There were another couple of notable names, the first being Jane Kennedy, the Police and Crime Commissioner for Merseyside. A former MP, she was a Labour whip and resigned in 2006 as a Minister of State at the Department of Health in protest at proposals for payment by results applied to children’s hospitals. She was also a Minister on Gordon Brown’s government, but resigned in 2008 in protest at his leadership. Her resignation hat-trick came in 2009 when she was caught up in the expenses scandal. She employed her partner in her office, regularly claimed the same amounts for items such as utilities and maintenance without receipts, as well as the maximum £400-a-month for food. Like Jim Murphy, in Westminster Jane was one of Labour’s ‘Friends of Israel’. Twice their chair, she also twice travelled to Israel at their largesse.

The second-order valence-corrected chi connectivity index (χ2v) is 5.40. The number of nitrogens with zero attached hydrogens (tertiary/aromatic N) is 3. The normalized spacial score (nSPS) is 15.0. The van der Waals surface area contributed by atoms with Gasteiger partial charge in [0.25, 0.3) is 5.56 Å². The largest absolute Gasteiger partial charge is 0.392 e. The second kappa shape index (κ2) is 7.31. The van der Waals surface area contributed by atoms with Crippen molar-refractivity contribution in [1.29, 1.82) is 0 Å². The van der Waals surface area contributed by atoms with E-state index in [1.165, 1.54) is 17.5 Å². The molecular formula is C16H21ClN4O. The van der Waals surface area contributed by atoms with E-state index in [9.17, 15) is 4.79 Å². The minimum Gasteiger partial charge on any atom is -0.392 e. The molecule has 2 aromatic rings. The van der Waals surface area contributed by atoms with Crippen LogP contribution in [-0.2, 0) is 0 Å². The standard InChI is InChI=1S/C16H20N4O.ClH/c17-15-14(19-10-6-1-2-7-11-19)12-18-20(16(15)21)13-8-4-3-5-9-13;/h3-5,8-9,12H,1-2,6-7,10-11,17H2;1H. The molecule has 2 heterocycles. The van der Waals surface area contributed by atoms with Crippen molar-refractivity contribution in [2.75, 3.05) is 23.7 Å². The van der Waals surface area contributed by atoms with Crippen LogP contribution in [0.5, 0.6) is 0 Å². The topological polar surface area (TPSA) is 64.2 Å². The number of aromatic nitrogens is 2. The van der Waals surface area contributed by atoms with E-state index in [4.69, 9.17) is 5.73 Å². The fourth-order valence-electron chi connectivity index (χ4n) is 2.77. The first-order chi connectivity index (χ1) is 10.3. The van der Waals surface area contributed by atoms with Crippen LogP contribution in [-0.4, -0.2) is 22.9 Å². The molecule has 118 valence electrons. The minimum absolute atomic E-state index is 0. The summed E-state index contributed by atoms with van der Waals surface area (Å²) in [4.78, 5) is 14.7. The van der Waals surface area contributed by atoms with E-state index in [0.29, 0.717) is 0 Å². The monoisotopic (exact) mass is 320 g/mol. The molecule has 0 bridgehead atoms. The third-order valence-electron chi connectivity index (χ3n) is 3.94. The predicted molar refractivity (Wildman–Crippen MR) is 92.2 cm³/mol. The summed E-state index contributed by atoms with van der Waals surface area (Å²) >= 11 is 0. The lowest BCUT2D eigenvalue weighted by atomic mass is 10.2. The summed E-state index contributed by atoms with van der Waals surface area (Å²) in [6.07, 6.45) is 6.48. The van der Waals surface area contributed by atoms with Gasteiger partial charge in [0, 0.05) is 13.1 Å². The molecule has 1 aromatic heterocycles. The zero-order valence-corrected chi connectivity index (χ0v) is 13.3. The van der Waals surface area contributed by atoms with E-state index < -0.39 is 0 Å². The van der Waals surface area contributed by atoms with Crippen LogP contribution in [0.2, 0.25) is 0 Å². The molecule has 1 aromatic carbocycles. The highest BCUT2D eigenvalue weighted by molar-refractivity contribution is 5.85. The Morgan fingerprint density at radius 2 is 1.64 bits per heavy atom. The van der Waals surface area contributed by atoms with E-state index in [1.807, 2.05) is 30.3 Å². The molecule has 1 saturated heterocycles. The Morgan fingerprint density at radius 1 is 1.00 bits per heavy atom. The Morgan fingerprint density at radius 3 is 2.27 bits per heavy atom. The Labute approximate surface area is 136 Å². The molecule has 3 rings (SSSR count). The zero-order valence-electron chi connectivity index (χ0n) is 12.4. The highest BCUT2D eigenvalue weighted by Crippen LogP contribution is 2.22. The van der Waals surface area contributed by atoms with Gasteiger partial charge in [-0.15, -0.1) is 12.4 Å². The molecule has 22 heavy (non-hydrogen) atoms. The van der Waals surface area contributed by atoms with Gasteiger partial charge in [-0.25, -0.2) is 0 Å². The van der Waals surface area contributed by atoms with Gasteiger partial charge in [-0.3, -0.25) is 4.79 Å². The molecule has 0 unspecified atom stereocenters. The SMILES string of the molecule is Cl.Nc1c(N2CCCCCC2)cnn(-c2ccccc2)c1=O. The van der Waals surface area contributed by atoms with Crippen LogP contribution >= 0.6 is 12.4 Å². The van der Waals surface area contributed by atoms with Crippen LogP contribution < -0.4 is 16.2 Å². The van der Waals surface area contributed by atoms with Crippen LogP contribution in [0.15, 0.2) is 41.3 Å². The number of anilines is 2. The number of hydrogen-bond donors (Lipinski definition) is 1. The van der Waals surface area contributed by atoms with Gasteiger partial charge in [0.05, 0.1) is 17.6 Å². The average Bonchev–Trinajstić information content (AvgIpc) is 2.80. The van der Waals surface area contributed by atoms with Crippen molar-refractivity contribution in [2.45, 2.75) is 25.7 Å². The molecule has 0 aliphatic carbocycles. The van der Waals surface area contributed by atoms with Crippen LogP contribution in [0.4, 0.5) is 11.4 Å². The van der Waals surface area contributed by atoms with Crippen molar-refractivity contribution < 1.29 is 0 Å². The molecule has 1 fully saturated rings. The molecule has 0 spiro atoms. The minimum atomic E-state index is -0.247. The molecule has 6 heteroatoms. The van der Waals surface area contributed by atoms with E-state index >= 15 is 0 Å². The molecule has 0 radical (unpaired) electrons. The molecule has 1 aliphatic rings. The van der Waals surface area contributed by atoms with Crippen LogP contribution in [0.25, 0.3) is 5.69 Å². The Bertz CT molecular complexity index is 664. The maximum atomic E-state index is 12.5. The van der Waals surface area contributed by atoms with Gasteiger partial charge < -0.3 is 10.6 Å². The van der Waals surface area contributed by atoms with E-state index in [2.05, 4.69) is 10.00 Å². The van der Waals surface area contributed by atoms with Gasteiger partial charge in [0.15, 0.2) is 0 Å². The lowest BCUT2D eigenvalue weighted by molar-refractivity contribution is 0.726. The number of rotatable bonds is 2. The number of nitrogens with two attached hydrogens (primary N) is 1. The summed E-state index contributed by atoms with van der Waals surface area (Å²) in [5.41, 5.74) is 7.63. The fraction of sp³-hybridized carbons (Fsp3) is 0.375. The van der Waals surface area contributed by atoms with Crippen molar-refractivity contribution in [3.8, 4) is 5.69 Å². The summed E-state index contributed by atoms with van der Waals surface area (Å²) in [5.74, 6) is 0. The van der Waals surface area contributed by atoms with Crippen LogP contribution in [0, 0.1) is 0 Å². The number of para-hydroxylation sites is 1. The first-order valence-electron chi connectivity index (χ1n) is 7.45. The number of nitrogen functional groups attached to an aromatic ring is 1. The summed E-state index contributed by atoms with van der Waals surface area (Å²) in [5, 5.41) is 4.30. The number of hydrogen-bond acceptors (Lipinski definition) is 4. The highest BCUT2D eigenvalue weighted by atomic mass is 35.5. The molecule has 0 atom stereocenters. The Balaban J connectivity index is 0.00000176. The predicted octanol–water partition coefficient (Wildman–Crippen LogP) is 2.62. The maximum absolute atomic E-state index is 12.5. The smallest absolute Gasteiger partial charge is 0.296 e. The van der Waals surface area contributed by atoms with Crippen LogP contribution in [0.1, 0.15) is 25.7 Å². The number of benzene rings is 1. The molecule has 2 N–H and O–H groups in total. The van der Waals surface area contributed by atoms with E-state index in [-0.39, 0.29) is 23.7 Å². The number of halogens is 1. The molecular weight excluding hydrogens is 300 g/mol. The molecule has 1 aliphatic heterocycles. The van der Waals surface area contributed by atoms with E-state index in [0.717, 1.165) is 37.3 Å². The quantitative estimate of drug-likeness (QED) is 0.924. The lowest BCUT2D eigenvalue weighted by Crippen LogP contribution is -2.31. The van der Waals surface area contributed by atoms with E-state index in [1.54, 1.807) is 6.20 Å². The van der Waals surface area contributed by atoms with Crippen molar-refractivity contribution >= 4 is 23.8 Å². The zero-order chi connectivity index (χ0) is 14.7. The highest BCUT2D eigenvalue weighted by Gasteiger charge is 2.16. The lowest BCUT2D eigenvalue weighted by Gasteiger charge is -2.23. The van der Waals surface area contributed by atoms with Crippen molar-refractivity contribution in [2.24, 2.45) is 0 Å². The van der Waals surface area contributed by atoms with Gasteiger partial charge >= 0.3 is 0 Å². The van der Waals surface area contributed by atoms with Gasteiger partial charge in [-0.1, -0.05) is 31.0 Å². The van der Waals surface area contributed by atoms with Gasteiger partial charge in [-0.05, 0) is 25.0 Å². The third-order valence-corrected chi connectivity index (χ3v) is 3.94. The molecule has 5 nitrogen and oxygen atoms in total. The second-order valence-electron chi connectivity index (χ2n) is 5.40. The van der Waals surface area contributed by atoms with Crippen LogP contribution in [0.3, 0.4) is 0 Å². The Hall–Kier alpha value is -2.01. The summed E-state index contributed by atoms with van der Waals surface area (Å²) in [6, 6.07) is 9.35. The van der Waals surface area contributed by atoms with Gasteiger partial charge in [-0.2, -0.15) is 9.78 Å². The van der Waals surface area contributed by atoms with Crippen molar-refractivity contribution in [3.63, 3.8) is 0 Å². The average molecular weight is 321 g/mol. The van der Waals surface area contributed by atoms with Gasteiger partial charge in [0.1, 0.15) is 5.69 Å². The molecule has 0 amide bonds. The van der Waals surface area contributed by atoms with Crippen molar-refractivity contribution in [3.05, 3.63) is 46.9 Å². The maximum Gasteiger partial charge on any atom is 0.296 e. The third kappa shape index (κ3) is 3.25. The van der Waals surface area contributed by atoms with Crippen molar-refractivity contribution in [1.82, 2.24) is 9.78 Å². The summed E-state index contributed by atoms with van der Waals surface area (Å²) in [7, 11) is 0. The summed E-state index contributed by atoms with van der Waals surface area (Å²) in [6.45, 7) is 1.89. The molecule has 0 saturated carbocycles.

Also available for the cameras was former Everton football club player Peter Reid. The LST Twitter account bombarded all the main Everton supporter groups that morning asking for them to meet Peter. In keeping with the event precious few engaged.
In one of the busiest shopping junctions in Liverpool the campaigners battled to get signatures. Admittedly it’s not the easiest to stop people going about their business. The greater majority of people passed them by, seemingly unaware of their presence or motives.
Although one of their number kept on calling on people to sign the “petition” (an unfortunate turn of phrase), in the main LST’s methods were pretty inoffensive. They politely asked people to sign the letter; they explained they were writing to the people of Scotland not to break up the Union, and they pointed to the giant letter and the giant Dan Snow adjacent to it.